This month, newly minted Democratic California Gov. Gavin Newsom told the nation that California will “write America’s future.” In New York, Democratic Gov. Andrew Cuomo declared that America is now confronting “a great social depression” that requires action. Despite a recent Gallup survey that showed Americans think government is the biggest problem facing the country, both men made it clear they believe more government is the answer.
On America’s coasts, we’re seeing a significant test of our basic formula for greatness.
Are California and New York capable of demonstrating a viable American brand of socialism? Newsom and Cuomo seem to think so. They believe that more pervasive government will manufacture equality and create a more inclusive, just and opportunistic society.
It will be fascinating to watch these experiments – unless you’re a taxpayer in those states – but we can’t lose sight of the fact that we already know the outcome. It’s the false promise of socialism.
In his remarks, Gov. Newsom waxed poetic about building “one house for one California.” To Newsom that means a sanctuary state where taxpayers support illegal immigrants, the expansion of a costly cap-and-trade regime, guaranteed health care, and something he termed “inclusive, sustainable growth.”
But California’s massive economy provides a cautionary tale about how such a statist mentality can blunt even a robust private sector economy. Despite it being an economic powerhouse, California has the nation’s highest poverty levels fueled by already high housing prices, high taxes, burdensome government regulations, and energy costs that are 50 percent higher than the national average.
California has more than 800,000 unionized government workers and is the nation’s largest welfare state. According to the California Policy Center, the state’s generous welfare programs can benefit even individuals with incomes 200 percent above the poverty line.
According the U.S. Census Bureau, California has spent a trillion dollars on anti-poverty programs over the last 25 years, only to see its homeless problem and poverty increase. Policies that incentivize illegal immigration only add to the bill being footed by taxpayers.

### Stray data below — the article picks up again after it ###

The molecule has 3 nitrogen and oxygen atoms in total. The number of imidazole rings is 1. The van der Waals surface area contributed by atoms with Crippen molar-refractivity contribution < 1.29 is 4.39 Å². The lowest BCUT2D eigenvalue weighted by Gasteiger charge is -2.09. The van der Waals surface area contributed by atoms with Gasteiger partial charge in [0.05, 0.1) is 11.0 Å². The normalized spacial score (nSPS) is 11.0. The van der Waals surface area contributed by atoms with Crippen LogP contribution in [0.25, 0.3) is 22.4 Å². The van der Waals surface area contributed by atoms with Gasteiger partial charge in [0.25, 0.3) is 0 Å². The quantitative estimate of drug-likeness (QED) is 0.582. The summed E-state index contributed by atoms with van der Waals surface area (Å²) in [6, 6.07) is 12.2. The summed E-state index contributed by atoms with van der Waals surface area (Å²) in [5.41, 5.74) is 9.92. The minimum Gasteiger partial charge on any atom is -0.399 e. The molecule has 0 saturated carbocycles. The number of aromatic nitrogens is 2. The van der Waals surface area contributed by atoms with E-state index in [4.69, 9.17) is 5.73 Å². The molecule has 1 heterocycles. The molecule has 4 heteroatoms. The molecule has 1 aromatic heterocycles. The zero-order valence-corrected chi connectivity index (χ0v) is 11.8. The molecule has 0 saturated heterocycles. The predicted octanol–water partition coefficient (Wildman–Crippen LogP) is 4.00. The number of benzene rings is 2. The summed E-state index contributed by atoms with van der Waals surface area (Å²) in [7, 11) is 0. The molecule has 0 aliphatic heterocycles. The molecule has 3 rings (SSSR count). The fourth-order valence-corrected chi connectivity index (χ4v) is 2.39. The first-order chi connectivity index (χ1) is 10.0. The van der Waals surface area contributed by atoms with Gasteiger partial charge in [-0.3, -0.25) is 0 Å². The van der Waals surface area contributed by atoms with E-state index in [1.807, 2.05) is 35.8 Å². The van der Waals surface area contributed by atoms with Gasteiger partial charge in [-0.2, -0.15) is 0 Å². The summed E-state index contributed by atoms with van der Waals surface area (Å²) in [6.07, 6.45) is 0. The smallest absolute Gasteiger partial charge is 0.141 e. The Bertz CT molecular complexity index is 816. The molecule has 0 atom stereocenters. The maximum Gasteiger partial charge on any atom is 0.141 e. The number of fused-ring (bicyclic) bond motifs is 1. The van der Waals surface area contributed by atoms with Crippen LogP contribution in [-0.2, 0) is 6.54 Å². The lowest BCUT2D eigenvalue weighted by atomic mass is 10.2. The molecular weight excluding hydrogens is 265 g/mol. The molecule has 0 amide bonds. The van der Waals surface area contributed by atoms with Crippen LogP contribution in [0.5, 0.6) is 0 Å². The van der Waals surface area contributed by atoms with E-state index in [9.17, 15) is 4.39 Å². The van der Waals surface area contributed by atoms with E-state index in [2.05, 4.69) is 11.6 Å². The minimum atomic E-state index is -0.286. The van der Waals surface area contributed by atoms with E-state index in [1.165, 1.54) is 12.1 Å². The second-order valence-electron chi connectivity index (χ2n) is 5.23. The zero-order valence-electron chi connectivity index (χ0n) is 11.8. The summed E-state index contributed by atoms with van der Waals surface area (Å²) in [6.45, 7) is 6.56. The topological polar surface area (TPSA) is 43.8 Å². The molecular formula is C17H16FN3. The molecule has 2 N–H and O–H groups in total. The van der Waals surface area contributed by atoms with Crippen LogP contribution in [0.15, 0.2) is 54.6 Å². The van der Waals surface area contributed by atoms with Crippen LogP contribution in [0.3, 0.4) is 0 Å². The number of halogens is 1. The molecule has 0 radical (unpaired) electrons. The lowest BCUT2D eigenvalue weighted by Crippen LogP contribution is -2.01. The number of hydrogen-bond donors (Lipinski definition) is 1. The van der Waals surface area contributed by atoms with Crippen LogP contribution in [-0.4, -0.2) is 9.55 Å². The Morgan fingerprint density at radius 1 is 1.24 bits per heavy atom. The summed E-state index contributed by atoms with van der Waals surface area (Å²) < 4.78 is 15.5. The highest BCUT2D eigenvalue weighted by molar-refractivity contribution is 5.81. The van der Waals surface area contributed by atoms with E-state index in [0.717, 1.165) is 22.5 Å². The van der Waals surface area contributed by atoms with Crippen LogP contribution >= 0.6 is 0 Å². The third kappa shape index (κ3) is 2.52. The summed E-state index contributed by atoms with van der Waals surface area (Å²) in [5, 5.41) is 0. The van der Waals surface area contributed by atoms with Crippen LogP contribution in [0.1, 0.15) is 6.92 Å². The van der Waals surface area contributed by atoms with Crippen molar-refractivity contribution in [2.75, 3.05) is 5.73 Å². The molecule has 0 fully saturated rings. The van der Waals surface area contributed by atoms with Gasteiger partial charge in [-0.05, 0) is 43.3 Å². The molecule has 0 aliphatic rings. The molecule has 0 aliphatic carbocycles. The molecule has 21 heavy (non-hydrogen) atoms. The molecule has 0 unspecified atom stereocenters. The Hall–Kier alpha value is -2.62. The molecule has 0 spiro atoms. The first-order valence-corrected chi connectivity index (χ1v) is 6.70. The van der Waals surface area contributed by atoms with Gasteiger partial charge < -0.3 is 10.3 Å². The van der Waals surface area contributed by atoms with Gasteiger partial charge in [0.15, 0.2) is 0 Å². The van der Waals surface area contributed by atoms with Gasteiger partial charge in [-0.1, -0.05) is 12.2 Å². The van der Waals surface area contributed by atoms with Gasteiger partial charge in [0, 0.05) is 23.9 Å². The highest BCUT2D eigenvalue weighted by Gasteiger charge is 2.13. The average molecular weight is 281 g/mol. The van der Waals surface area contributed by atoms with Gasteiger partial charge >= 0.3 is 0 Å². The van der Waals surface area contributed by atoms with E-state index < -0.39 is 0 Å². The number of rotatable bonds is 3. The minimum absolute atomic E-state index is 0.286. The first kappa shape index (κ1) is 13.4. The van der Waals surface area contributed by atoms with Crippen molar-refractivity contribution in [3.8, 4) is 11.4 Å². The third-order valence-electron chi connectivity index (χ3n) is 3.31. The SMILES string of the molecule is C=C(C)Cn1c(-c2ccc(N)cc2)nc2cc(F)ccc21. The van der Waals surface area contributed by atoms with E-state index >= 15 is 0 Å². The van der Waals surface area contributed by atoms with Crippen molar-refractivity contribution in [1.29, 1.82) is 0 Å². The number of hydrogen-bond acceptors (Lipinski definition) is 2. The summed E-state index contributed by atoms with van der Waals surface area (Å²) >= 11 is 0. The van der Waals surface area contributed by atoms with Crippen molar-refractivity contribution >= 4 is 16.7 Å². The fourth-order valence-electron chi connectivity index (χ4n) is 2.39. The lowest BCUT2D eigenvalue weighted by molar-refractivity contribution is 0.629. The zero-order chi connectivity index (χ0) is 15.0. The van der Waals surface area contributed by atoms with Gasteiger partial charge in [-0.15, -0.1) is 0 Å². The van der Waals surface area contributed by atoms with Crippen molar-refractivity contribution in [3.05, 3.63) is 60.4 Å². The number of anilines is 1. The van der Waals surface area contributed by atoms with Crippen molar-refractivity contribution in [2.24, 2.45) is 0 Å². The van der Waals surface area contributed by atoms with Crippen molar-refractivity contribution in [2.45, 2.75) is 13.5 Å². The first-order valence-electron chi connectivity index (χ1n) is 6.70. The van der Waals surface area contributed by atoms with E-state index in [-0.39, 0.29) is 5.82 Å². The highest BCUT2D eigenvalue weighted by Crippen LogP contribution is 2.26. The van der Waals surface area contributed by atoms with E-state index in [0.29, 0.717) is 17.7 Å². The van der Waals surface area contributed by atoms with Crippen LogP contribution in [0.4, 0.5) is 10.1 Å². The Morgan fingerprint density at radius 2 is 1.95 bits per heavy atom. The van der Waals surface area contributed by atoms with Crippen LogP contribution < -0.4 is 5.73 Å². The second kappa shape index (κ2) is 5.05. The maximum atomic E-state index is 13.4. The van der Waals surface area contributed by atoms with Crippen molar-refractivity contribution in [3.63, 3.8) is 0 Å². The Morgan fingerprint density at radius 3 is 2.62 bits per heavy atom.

Despite government being the proximate cause of the numerous challenges he aims to solve, look for Newsom to continue this government spending spree using California’s nearly $30 billion in various surpluses to fund new programs.
That number might sound like a lot, but instituting government-run health care alone would wipe it out, force tax increases, and continue the exodus of middle-class and higher earners from the state.
On the other coast, Andrew Cuomo, giving his third inaugural address from iconic Ellis Island, discussed a litany of policy proposals in rapid succession that he said would make New York a beacon of hope again. They included expanding abortion rights, “better” gun laws, something called “health care protection,” legalizing marijuana, a “New Green Deal,” free college and $15 minimum wage.
Unfortunately, none of those will do anything to help middle-income New Yorkers who simply can’t afford to live or retire there anymore. New York has lost more than 2 million people since the year 2000.
Unfortunately for Cuomo’s utopian vision, New York’s financial situation is already far worse than California’s. New York is bleeding higher earners. The three-term governor is facing a multibillion-dollar budget deficit. New York has also been ranked near dead last in economic climate. It leads the country in combined tax burden and is widely regarded as the most corrupt state in the nation.
Not exactly the kind of track record one would leverage to justify massive government expansion. But he’ll try anyway.
At least Cuomo has, at the moment, thrown cold water on calls for single-payer health care that would double the state’s budget. But he supports one on a national level.
In the last week Democratic New York City Mayor Bill de Blasio announced a government-run health care plan (even for illegal immigrants), free eyeglasses for children, and renovated public housing. He declared that there’s “plenty of money in this city … It’s just in the wrong hands.” Meanwhile, homelessness is exploding in the Big Apple and the city’s debt topped a staggering $116 billion in 2017.
In New York and California higher income earners are being replaced and outpaced by lower earners, who utilize more government services and generate less tax revenue. Combined, the two states have seen an outmigration of billions of dollars in private capital in recent years as companies look for more affordable places with less government regulation.
The test isn’t just whether California or New York can make these agendas succeed without bankrupting their states, killing jobs, or driving out too much capital. What’s happening on our coasts is a test of the resiliency of American private sector ingenuity, innovation and competition, which have proven to grow real wealth and success.
Will the rest of us learn from these imprudent flirtations with American socialism and prevent the chipping away of what made this country a beacon of freedom and opportunity? I hope so.